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When interruptions at your desk become too much, when too many calls are being made or taken, when you just can’t seem to focus, what do you do? If you pop in headphones or head to a coffee shop, the problem and the solution revolve around the same variable: noise, specifically managing noise.

If you’re the type of person that keeps headphones on or earbuds in when you aren’t listening to music as a means of quieting things down, you are not alone. If you keep them in and just forget that you’re not listening to music, it may just be the two of us but, hey, we’re not alone. There’s no reason to feel bad about that habit/tendency, though. People work in very different ways and most recognize that.

If, however, someone doesn’t consider that, here’s a little science you can drop on them:

  • Music makes you happier, which makes just about everything easier. In fact, that’s why music seems to enhance your creative chops, makes working out seem easier, and somehow turns boring tasks into tolerable ones. What happens when you take music away from people who regularly listen? The results aren’t surprising: “It follows that when music is removed in such music listening work cultures there is a psychological withdrawal of an important stimulus. Developers experience the negative effects of the removal of a stimulus they have come to depend on. The negative effects are found in lowered state positive mood responses, slightly lowered quality-of-work, and more time spent on tasks than originally intended.” (That comes from a study titled “The effect of music listening on work performance.” With a title like that, it’s got to be good.)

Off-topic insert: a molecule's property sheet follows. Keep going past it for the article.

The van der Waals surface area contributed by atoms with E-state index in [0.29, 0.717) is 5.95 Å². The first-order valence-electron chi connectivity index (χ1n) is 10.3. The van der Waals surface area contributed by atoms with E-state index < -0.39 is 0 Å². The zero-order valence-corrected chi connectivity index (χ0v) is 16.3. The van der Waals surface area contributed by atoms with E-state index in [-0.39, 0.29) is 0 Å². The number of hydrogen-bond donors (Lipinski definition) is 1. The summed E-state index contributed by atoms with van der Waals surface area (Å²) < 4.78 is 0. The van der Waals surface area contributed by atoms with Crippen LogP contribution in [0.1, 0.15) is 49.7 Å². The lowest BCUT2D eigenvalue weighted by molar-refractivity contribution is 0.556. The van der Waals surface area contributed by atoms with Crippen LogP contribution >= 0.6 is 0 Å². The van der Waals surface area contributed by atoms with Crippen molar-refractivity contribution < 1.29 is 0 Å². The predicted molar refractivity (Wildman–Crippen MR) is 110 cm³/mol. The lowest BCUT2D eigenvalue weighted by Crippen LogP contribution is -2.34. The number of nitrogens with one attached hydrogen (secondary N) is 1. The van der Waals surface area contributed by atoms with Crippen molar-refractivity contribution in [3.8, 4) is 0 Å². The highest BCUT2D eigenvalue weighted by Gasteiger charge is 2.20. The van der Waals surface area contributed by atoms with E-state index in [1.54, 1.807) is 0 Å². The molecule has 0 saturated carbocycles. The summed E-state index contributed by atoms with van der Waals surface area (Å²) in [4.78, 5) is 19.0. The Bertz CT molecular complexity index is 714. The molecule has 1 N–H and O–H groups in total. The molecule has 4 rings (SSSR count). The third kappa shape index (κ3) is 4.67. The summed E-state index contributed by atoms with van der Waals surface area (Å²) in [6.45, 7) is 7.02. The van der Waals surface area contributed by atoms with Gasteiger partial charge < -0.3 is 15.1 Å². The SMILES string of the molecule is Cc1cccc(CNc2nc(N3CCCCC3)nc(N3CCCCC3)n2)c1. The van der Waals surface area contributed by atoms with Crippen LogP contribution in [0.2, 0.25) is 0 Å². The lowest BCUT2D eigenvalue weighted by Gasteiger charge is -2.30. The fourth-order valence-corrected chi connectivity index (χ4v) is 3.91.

• The more you know about music, the more it will help you work. The same acutely titled study notes, “Developers who listened to greater amounts of music, considered more knowledgeable than those who usually did not listen, derived greater emotional benefit.” If you play an instrument or consider yourself a connoisseur but don’t listen to music at work, start.
  • Music can amplify your creativity. You won’t suddenly become creative by listening to a few songs while you work but, if you’re already a creative type, music can take you to the next level. A study on background noise said it best (though essentially the same thing has been said about music): “[A] person must have certain basic skills before his/her creativity can be enhanced through subtle manipulations such as background noise.”

Now that it’s clear listening to music can take your game to the next level, it’s time to kick out some jams. CareerBuilder is now on Rdio, and our team has put together some playlists to help you work harder, and happier, no matter what kind of mood you’re in:

Classically Productive: When a task demands an extreme attention to detail(s), when you’re working with numbers or combing through documents, our Classically Productive playlist is ready to help. You won’t encounter any lyrics, and that will help you stay on task.

Cure for a Crap Day: When you need something to lift up your spirits and escape a funk, we have the Cure for a Crap Day. Upbeat songs, featuring happy topics and the major scale – the most cheerful of all scales, will help you turn things around, whether you’re at the office or not.

The Class of ’95: If you want to take a trip down memory lane while knocking out some tedious tasks, check out The Class of ’95 and help us celebrate CareerBuilder’s 20th anniversary. Just like blue M&Ms, all the songs featured here have been around for 20 years. You probably know them and all that’s actually a good thing when you’re trying to work.

Stay tuned for another Music at Work update, and be sure to check out the rest of CareerBuilder FM on Rdio.

Originally posted at http://advice.careerbuilder.com/posts/music-at-work-productivity-and-creativity

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